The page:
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CAQ Announces Funding of Auditing Research Projects

Tuesday, July 14, 2009

~~Academics to Focus on Audit Quality, Professional Judgment 
and Professional Skepticism~~ 

Washington, D.C. – The Center for Audit Quality (CAQ) has announced the selection of auditing-related research projects by the CAQ’s Research Advisory Board (RAB).

“The funding of independent academic research projects is an increasingly important element in the CAQ’s mission to advance audit quality and represents the Center’s ongoing efforts to provide opportunities for active engagement between the academic community and the profession,” said CAQ Executive Director Cindy Fornelli.

In response to a request for proposals (RFP) issued in March, academics from around the world submitted nearly 50 proposals that addressed one of four topics: audit quality, professional judgment, professional skepticism, and the value of the audit. The RAB, which promotes credible and timely academic research on topics germane to the field of auditing, reviewed the proposals and selected the following five projects for funding:

  • “The Collaboration Between Financial Statement Auditors and Fraud Experts in Fraud Risk Assessment,” by Stephen Asare, University of Florida, and Arnie Wright, Northeastern University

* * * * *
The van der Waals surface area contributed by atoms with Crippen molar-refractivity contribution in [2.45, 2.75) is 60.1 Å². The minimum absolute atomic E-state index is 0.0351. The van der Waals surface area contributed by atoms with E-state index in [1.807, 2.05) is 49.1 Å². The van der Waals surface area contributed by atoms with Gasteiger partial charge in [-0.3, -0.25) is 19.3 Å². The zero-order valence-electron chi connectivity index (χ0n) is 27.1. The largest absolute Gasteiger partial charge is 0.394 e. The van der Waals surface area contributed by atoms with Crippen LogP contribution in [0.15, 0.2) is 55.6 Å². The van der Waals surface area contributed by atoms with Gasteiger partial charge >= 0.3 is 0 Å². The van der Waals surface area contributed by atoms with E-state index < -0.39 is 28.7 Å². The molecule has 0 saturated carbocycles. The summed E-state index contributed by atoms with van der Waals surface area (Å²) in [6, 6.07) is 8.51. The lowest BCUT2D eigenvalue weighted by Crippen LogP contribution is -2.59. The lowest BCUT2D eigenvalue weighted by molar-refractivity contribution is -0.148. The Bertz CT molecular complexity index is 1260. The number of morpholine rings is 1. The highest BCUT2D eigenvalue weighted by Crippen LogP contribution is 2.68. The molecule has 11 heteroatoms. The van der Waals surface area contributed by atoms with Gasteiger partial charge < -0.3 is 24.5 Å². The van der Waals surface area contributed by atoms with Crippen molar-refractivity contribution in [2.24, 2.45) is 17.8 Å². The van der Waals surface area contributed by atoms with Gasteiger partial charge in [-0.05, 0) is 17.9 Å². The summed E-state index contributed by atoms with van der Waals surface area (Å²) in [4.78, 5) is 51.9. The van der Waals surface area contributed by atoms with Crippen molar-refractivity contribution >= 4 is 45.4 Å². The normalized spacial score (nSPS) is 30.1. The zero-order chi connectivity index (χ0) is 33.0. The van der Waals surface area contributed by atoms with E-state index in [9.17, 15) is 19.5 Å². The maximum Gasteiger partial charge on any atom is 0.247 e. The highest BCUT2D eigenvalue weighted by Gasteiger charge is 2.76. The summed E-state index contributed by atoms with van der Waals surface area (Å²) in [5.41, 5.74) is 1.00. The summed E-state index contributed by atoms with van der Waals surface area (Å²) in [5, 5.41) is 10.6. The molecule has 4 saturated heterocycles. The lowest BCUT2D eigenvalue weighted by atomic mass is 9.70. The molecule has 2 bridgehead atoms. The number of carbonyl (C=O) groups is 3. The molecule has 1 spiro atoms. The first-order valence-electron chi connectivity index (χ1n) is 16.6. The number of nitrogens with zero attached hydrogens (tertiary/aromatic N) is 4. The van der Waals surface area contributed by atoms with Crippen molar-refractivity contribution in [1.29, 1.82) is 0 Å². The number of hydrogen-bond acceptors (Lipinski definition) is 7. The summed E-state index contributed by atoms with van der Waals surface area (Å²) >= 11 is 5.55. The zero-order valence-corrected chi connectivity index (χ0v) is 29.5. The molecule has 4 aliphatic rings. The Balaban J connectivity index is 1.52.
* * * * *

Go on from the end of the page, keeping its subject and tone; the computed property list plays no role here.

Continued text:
• “A Review and Model of Auditor Judgments in Fraud-Related Planning Tasks,” by Jacqueline Hammersley, University of Georgia
  • “Does Context Influence Auditors’ Fair Value Judgments?” by Vicky Hoffman, University of Pittsburgh, Christine Earley, Providence College, and Jennifer Joe, Georgia State University
  • “Training Auditors in Professional Skepticism,” by David Plumlee and Brett Rixom, University of Utah, and Andrew Rosman, University of Connecticut
  • “Enhancing Professional Skepticism,” by Ken Trotman, University of New South Wales, Australia

“The CAQ recognizes the importance of independent research to the profession and we are proud to support these outstanding academics as they embark on their robust research projects,” said Fornelli. “We are also pleased to note that one of the research projects selected for funding will support the work of an individual who recently received her Ph.D. (Jacqueline Hammersley), and another award will underwrite the efforts of a doctoral candidate (Brett Rixom).”

The RAB is comprised of four members from the academic world and four representatives from the auditing profession. The RAB’s goal is to make the request for research on issues important to the profession an annual initiative.

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The Center for Audit Quality (CAQ) is an autonomous public policy organization serving investors, public company auditors and the capital markets. The CAQ’s mission is to foster confidence in the audit process and to aid investors and the markets by advancing constructive suggestions for change rooted in the profession’s core values of integrity, objectivity, honesty and trust. Based in Washington, D.C., the CAQ is affiliated with the American Institute of Certified Public Accountants. For more information, visit